The cactus wren, unlike so many other birds, is the same species now as when I first laid eyes on one 30 years ago. It has the same scientific name and the same standard English name. It’s still a passerine, and still a wren, still in pretty much the same place in the field guide. It sings the same song, wears the same plumage, and haunts the same habitats.
About Ted FloydTed Floyd is the longtime Editor of Birding magazine, and he is broadly involved in other programs and initiatives with the ABA. Ted has written 200+ magazine articles and 5 books, including How to Know the Birds (National Geographic, 2019). He is a frequent speaker at birding festivals and has served on several nonprofit boards. Join Ted at The ABA Blog for his semimonthly spot, “How to Know the Birds,” celebrating common birds and the uncommonly interesting things they do.
I didn’t consciously note it at the time, but May 15, 2021, was the start of my 20th year of employment at the American Birding Association. No, it doesn’t “feel like yesterday.” It feels like 19 long years since May 15, 2002, and I mean that in the best way possible.
While away a half hour with phalaropes and shovelers or whatever else you got at your local patch. You’ll surprise yourself. You might surprise all of us!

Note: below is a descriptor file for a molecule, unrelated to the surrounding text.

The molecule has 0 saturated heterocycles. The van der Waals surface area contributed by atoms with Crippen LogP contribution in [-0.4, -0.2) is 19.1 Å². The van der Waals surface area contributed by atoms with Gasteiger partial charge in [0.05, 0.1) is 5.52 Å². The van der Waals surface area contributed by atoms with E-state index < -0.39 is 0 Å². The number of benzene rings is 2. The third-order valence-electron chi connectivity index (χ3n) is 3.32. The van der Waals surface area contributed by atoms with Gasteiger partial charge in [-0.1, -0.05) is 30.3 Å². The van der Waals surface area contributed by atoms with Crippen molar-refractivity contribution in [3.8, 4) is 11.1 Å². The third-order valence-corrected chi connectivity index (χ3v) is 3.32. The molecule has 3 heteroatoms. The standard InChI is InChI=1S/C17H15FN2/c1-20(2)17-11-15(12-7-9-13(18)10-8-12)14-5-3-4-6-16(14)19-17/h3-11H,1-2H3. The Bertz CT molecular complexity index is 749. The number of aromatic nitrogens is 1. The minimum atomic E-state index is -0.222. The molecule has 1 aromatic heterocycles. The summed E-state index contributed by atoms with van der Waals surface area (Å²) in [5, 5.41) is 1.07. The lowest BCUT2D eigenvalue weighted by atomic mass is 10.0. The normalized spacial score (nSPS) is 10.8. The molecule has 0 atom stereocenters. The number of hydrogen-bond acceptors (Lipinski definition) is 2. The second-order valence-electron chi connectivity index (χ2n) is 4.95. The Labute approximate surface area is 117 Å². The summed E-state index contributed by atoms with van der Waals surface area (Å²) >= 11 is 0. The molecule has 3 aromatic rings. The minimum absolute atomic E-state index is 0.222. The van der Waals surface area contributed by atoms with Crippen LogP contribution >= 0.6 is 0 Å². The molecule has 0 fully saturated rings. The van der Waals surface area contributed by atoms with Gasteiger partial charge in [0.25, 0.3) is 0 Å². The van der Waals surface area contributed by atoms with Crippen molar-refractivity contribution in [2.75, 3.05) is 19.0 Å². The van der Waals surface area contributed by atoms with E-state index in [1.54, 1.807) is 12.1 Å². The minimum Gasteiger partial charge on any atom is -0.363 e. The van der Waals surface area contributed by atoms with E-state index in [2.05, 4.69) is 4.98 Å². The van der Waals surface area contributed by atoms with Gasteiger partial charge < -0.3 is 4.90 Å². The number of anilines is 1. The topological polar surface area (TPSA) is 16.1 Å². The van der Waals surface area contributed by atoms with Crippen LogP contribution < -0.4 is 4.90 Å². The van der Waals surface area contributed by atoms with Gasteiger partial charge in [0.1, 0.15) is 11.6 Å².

It is useful to establish a universal nomenclature for the various species of jays—and everything else that crawls, slithers, sprouts, and flies on this Earth. That’s why we have official scientific names in the culturally neutral dead language of Latin.
If there are “postage stamp preserves,” then this one, all of 72 acres, is a pixel of a preserve. Blink and you’ll miss it. Siri couldn’t get me there; she had me park halfway down a cul-de-sac, then walk through a yard with barking dogs.
The pandemic has highlighted what was until recently a consistently undervalued virtue of birding.
March comes in like a lion, it is said, and nowhere is that truer perhaps than at the base of the Rocky Mountain foothills where I live. A full-on pride of lions, many a March. But not in 2021. It had been pleasant, even up in the high mountains...
I had been upstairs on a sleepy Saturday morning, working on Birding magazine production, when there arose a tremendous clamor below. My kids had just rescued a northern saw-whet owl from the clutches of an outdoor cat.
What we absolutely need more of, not less of, in this society of ours is kids—kids who will become adults—who learn about gadwalls: how to recognize them; how to understand them; ultimately, how to care about them.
If you haven’t done a lot of birding this year, I don’t blame you. At the same time, if you’ve found solace in birds—even the most ordinary and workaday of birds—I’m right there with you.